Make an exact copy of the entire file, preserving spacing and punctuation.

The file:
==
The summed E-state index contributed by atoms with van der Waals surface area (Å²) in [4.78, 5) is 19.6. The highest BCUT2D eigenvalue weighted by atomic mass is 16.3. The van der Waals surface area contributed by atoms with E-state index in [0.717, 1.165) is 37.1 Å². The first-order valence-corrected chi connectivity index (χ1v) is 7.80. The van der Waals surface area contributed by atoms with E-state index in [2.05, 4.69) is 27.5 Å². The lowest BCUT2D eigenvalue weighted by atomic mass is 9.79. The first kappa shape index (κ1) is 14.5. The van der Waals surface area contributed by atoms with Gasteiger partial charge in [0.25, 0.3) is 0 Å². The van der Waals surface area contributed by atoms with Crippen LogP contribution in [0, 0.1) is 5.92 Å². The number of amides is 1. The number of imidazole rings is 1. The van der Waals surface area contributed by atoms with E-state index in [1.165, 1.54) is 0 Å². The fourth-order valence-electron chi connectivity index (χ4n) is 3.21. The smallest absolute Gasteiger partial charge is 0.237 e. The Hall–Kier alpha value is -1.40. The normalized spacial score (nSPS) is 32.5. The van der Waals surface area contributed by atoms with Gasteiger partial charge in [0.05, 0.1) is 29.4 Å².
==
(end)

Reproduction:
The summed E-state index contributed by atoms with van der Waals surface area (Å²) in [4.78, 5) is 19.6. The highest BCUT2D eigenvalue weighted by atomic mass is 16.3. The van der Waals surface area contributed by atoms with E-state index in [0.717, 1.165) is 37.1 Å². The first-order valence-corrected chi connectivity index (χ1v) is 7.80. The van der Waals surface area contributed by atoms with E-state index in [2.05, 4.69) is 27.5 Å². The lowest BCUT2D eigenvalue weighted by atomic mass is 9.79. The first kappa shape index (κ1) is 14.5. The van der Waals surface area contributed by atoms with Gasteiger partial charge in [0.25, 0.3) is 0 Å². The van der Waals surface area contributed by atoms with Crippen LogP contribution in [0, 0.1) is 5.92 Å². The number of amides is 1. The number of imidazole rings is 1. The van der Waals surface area contributed by atoms with E-state index in [1.165, 1.54) is 0 Å². The fourth-order valence-electron chi connectivity index (χ4n) is 3.21. The smallest absolute Gasteiger partial charge is 0.237 e. The Hall–Kier alpha value is -1.40. The normalized spacial score (nSPS) is 32.5. The van der Waals surface area contributed by atoms with Gasteiger partial charge in [0.05, 0.1) is 29.4 Å².